Marshaling the Power of Schools
I can’t remember a time when I didn’t think of public schools as the crucible of American democracy, founded to provide all children — independent of family circumstances — with a solid education that prepares them for future citizenship.
Yet the ones I attended as a child, the ones I observed as a newspaper reporter, and the ones my children went to did little to sustain that idealistic vision. Until I began actively searching out “unexpectedly successful” schools for Ed Trust, the schools I experienced seemed to be organized around random acts of education, replicating inequity rather than disrupting it.
Many years ago I tried to express this observation in a newspaper column by referring to the sloppy organization of schools. My inelegant characterization elicited an angry letter from a teacher. He wrote that he and his colleagues were working harder than anyone had a right to expect and that I shouldn’t call anything they did sloppy. Of course, he added in a burst of honesty, some teachers sat in class reading the newspaper rather than teach, but most teachers were working incredibly hard.
I asked this teacher what his school did to ensure that the students with the newspaper-reading teachers were learning what they needed to learn, and he responded: “Nothing. They’re screwed.”
And that’s what I had meant by sloppy. This teacher’s school was firmly in the tradition of being organized around isolated and idiosyncratic classrooms. As such, students could not depend on the support of the entire school but instead had to depend solely on the efforts of individual teachers. And if teachers read the newspaper in class, so be it. At the same time, teachers could not depend on the support of the entire school, and even the hardest-working teachers saw their efforts weakened and dissipated. This point was driven home to me in subsequent conversations with my correspondent, who was frustrated that his work wasn’t having the effect he had expected to have. Like many of his fellow teachers who enter the field with great optimism and idealism, he left a couple of years later, angry and disappointed.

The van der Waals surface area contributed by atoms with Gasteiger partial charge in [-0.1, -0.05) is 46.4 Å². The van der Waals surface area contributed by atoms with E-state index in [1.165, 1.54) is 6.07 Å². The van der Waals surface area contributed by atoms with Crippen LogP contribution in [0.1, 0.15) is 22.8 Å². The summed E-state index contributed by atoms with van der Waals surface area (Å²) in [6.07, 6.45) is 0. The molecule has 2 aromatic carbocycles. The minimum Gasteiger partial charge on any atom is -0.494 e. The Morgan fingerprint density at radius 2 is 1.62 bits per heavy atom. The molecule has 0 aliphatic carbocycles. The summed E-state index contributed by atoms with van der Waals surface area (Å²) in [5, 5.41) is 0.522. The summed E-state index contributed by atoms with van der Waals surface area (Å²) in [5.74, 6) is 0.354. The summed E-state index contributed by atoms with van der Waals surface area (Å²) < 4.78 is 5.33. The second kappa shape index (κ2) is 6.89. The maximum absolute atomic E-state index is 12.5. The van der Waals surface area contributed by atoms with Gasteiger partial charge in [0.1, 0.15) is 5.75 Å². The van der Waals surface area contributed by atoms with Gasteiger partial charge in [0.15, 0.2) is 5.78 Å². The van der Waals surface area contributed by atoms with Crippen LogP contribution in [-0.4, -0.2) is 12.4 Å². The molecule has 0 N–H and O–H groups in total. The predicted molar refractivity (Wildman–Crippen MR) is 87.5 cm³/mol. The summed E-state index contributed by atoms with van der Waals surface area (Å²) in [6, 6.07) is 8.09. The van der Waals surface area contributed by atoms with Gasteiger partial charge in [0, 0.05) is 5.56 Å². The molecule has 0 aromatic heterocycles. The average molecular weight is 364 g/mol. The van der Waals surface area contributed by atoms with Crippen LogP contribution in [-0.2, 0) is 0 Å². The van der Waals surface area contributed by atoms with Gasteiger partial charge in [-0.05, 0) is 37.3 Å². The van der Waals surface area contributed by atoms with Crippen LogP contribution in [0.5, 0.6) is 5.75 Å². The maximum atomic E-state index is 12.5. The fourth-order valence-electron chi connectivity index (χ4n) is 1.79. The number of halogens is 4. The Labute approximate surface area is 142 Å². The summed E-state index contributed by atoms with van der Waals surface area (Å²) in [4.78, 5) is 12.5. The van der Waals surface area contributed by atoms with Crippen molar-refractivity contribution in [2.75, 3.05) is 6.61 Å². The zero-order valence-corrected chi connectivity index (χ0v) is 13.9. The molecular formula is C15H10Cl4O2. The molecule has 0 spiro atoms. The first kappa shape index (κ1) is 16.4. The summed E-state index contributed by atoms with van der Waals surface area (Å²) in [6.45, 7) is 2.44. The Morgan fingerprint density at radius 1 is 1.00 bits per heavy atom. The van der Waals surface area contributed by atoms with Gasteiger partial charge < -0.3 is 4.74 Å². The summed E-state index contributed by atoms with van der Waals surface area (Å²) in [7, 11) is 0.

Since then, as writer-in-residence at Ed Trust, I have spent more than a decade seeking out and learning from what I call “unexpected schools” — high-performing and rapidly improving schools with large percentages of students of color and students from low-income families.
These schools have restored my belief that it is possible for schools to act as crucibles of democracy, providing a solid education and opportunities to students independent of their family circumstances. I no longer think it’s possible; I know it is possible because I have seen such schools. Those schools are not just good places to be a student but also are satisfying places to work. In unexpected school after unexpected school, I have heard teachers and other staff members say that — although they work incredibly hard — they love their jobs because they know they are making a difference in children’s lives within a supportive environment that they often describe as “like a family.”
I know that educators around the country would like to be able to replicate the success of these unexpected schools, and I would argue that the first thing we need to do is learn from them. They hold important lessons — the most important being not that the work is easy but that it is doable.
In my new book, Schools That Succeed, I look closely at how they do that work. Stay tuned in the coming weeks to hear more.